Original Research - Special Collection: Synod of Dordrecht (1618-1619) - Synod's meaning and influence in South Africa

What can we learn from Dordrecht for a possible authentic Confessio Africana?

Carel F.C. Coetzee
In die Skriflig/In Luce Verbi | Vol 52, No 2 | a2376 | DOI: https://doi.org/10.4102/ids.v52i2.2376 | © 2018 Carel F.C. Coetzee | This work is licensed under CC Attribution 4.0
Submitted: 07 May 2018 | Published: 29 November 2018


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Abstract

The year 2018 marks the 400th commemoration of the Synod of Dordt, the most important synod of reformed churches in the Post-Reformation era. The Synod was convened by the States General of the Netherlands after decades of serious conflict and unrest in the Dutch churches, over the Arminian heresy regarding the doctrine on predestination. The Synod also had an international character since it was also attended by theologians from churches all over Europe and England. The main purpose of the Synod was to seek a resolution of the Arminian controversy and formulate a judgement on the Remonstrance of 1610. After a wearisome process of evaluating the writings of the Remonstrants, and a thorough studying of Scripture, the Canons of Dordt was approved and signed by all the delegates. In the years to come it was recognised as a confessional standard together with the Belgic Confession and the Heidelberg Catechism. As far as a possible authentic Confessio Africana is concerned, efforts in the past to draft such a confession were not successful. We learn from Dordt (as well as the drafting of other reformed confessions through the ages) that a true reformed confession is born resulting from the judgement of the churches on a fundamental doctrinal issue. Such a confession must be recognised and accepted by churches internationally because it is in accordance with the Word of God.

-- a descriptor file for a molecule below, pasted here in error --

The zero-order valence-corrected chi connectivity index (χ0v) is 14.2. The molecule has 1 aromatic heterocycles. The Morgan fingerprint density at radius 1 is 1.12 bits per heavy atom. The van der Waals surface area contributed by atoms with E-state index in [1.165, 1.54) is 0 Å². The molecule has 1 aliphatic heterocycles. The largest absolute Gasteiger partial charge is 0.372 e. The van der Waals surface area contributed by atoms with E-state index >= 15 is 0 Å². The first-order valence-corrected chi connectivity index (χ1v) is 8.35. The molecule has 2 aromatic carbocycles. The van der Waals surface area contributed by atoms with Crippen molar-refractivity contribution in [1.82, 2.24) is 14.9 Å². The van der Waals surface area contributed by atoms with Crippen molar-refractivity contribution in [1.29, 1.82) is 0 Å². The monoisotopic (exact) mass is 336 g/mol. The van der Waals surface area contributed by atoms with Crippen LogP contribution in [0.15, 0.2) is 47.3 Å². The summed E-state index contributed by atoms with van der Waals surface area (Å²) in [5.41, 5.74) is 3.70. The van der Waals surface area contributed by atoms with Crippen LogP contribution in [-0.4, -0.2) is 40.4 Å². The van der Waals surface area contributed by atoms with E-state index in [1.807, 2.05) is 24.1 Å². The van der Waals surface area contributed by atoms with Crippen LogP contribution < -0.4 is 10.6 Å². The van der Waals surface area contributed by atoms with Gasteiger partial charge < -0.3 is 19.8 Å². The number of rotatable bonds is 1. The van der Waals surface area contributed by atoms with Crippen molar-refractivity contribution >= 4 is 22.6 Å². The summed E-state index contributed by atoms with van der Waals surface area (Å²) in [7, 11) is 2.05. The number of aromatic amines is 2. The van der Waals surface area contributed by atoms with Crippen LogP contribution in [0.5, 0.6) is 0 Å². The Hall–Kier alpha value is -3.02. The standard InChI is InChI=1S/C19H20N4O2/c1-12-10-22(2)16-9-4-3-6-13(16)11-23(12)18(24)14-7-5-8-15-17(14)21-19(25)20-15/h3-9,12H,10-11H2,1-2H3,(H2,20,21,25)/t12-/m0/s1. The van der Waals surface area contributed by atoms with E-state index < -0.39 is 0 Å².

Keywords

Synod of Dordt; Canons of Dordt; Characteristics of a Reformed confession; Confessio Africana;Lessons from Dordt

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